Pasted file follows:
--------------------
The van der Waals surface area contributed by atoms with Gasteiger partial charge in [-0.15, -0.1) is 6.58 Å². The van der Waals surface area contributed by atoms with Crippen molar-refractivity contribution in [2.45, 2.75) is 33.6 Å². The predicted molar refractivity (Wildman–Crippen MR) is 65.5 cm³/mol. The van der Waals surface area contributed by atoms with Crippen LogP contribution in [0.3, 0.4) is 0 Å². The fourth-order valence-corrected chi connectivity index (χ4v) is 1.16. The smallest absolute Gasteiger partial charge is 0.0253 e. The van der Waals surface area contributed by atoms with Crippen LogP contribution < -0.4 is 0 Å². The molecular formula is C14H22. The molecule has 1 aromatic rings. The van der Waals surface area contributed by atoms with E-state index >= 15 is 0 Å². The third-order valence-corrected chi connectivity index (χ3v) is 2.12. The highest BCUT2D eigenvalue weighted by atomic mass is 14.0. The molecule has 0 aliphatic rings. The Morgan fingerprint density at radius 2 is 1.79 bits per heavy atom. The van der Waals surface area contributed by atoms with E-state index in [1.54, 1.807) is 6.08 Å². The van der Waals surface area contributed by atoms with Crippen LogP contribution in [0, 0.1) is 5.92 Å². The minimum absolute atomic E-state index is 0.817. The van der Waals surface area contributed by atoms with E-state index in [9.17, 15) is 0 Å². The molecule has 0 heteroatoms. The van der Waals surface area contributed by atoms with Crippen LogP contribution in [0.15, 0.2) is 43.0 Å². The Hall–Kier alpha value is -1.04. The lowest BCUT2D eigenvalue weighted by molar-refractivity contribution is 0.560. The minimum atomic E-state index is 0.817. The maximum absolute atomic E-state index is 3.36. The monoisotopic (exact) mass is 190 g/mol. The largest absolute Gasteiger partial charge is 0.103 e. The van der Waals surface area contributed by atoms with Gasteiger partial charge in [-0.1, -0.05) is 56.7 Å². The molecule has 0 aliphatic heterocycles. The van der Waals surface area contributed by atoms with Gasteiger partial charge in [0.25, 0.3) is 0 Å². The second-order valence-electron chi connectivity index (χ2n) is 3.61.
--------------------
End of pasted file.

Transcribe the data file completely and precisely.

The van der Waals surface area contributed by atoms with Gasteiger partial charge in [-0.15, -0.1) is 6.58 Å². The van der Waals surface area contributed by atoms with Crippen molar-refractivity contribution in [2.45, 2.75) is 33.6 Å². The predicted molar refractivity (Wildman–Crippen MR) is 65.5 cm³/mol. The van der Waals surface area contributed by atoms with Crippen LogP contribution in [0.3, 0.4) is 0 Å². The fourth-order valence-corrected chi connectivity index (χ4v) is 1.16. The smallest absolute Gasteiger partial charge is 0.0253 e. The van der Waals surface area contributed by atoms with Crippen LogP contribution < -0.4 is 0 Å². The molecular formula is C14H22. The molecule has 1 aromatic rings. The van der Waals surface area contributed by atoms with E-state index >= 15 is 0 Å². The third-order valence-corrected chi connectivity index (χ3v) is 2.12. The highest BCUT2D eigenvalue weighted by atomic mass is 14.0. The molecule has 0 aliphatic rings. The Morgan fingerprint density at radius 2 is 1.79 bits per heavy atom. The van der Waals surface area contributed by atoms with E-state index in [1.54, 1.807) is 6.08 Å². The van der Waals surface area contributed by atoms with Crippen LogP contribution in [0, 0.1) is 5.92 Å². The minimum absolute atomic E-state index is 0.817. The van der Waals surface area contributed by atoms with E-state index in [9.17, 15) is 0 Å². The molecule has 0 heteroatoms. The van der Waals surface area contributed by atoms with Crippen LogP contribution in [0.15, 0.2) is 43.0 Å². The Hall–Kier alpha value is -1.04. The lowest BCUT2D eigenvalue weighted by molar-refractivity contribution is 0.560. The minimum atomic E-state index is 0.817. The maximum absolute atomic E-state index is 3.36. The monoisotopic (exact) mass is 190 g/mol. The largest absolute Gasteiger partial charge is 0.103 e. The van der Waals surface area contributed by atoms with Gasteiger partial charge in [-0.1, -0.05) is 56.7 Å². The molecule has 0 aliphatic heterocycles. The van der Waals surface area contributed by atoms with Gasteiger partial charge in [0.25, 0.3) is 0 Å². The second-order valence-electron chi connectivity index (χ2n) is 3.61.